Not only did Tropical Storm Irma flood Beaufort County with water earlier this month, it also swamped the area with mosquitoes.
Similar to Hurricane Matthew, Irma created a perfect haven for mosquitoes, and residents are picking up on it.
On Friday alone, 48 requests were made. Beaufort County Mosquito Control director Gregg Hunt said that’s more calls than his department typically sees in a full week during September and October — the two highest months for mosquito activity in the Lowcountry.
“(Requests) are still coming in as we speak,” Hunt said. “The phone is continuously ringing.”
Still, compared to Hurricane Matthew, Hunt said Irma is no match.
“For comparison, Matthew still definitely holds the record for the largest number of mosquito requests,” Hunt said.
In 2016, Beaufort County Mosquito Control received more than 1,800 mosquito complaints — breaking records for most complaints received by the department in a day, a week, a month and a year. More than 1,000 of those complaints were made in the six weeks following the storm.
Hunt said he encourages residents and visitors to call the Mosquito Control department and report high mosquito activity or use the Beaufort County Mosquito Control app to make a request.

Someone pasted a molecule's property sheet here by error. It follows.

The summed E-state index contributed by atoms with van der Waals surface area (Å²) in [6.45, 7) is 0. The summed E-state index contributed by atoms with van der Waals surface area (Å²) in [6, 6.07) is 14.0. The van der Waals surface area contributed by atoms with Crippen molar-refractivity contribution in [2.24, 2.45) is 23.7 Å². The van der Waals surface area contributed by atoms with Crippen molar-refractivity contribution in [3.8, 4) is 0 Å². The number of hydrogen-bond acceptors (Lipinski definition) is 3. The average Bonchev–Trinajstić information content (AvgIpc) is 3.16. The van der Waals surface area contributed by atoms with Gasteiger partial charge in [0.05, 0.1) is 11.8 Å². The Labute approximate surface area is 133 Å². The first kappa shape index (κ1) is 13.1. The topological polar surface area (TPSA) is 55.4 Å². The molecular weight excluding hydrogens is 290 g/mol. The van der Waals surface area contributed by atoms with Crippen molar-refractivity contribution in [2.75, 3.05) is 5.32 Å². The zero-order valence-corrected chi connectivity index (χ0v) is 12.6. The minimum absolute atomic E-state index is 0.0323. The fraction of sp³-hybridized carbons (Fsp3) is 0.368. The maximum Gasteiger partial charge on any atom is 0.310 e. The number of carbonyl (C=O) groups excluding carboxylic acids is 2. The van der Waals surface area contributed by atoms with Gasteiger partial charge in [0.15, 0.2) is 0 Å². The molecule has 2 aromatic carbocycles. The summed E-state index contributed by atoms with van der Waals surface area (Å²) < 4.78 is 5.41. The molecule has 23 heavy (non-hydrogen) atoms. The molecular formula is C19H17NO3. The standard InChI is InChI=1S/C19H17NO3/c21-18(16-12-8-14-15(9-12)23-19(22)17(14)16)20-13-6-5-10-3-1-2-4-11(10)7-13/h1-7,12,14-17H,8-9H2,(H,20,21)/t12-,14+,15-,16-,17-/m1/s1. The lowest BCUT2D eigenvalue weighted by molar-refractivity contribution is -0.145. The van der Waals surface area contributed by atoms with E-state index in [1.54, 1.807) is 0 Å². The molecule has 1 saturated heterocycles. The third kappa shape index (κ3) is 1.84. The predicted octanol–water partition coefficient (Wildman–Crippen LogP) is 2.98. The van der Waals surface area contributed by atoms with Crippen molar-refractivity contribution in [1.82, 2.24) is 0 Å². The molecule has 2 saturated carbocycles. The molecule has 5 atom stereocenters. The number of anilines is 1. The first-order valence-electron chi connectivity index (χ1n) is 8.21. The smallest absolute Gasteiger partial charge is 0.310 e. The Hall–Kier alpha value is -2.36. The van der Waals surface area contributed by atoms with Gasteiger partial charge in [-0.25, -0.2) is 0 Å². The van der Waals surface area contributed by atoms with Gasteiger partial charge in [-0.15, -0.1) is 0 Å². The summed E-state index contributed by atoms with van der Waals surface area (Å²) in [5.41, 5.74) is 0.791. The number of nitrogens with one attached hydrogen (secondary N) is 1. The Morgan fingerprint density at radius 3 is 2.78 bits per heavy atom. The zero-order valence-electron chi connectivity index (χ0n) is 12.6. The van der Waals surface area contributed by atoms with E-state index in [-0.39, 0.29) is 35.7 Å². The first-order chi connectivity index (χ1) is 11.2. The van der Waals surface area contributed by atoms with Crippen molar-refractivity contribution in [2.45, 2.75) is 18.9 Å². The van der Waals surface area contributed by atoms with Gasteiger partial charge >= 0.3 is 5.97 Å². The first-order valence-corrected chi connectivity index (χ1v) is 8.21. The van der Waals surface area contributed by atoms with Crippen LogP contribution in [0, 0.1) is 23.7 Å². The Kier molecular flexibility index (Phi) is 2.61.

Mosquitoes are a concern for local residents because in addition to being a nuisance, the insect is a carrier of the West Nile virus.
So far this year, 11 human cases of West Nile have been confirmed in South Carolina. One individual who was infected with the virus in Anderson County died last month, according to the S.C. Department of Health and Environmental Control.
On Hilton Head Island, two human cases have been confirmed this year, as well as nine samples of mosquitoes and a bird.
No humans or animals have tested positive for the virus in other areas of the county.
“The potential is still there for West Nile,” Hunt said. “We still have the same (type of) mosquito (here) ... we still have standing water and we still have containers full of water.”
To lower the risk of catching West Nile, Hunt said that residents and visitors should wear insect repellents if they’re working or playing outside, make sure all windows and doors have screens and empty containers that are holding standing water.
Beaufort County Mosquito Control sent spray trucks and an aircraft out to treat the county this week, and it will continue to do so until the requests for service decrease to a normal level, Hunt said.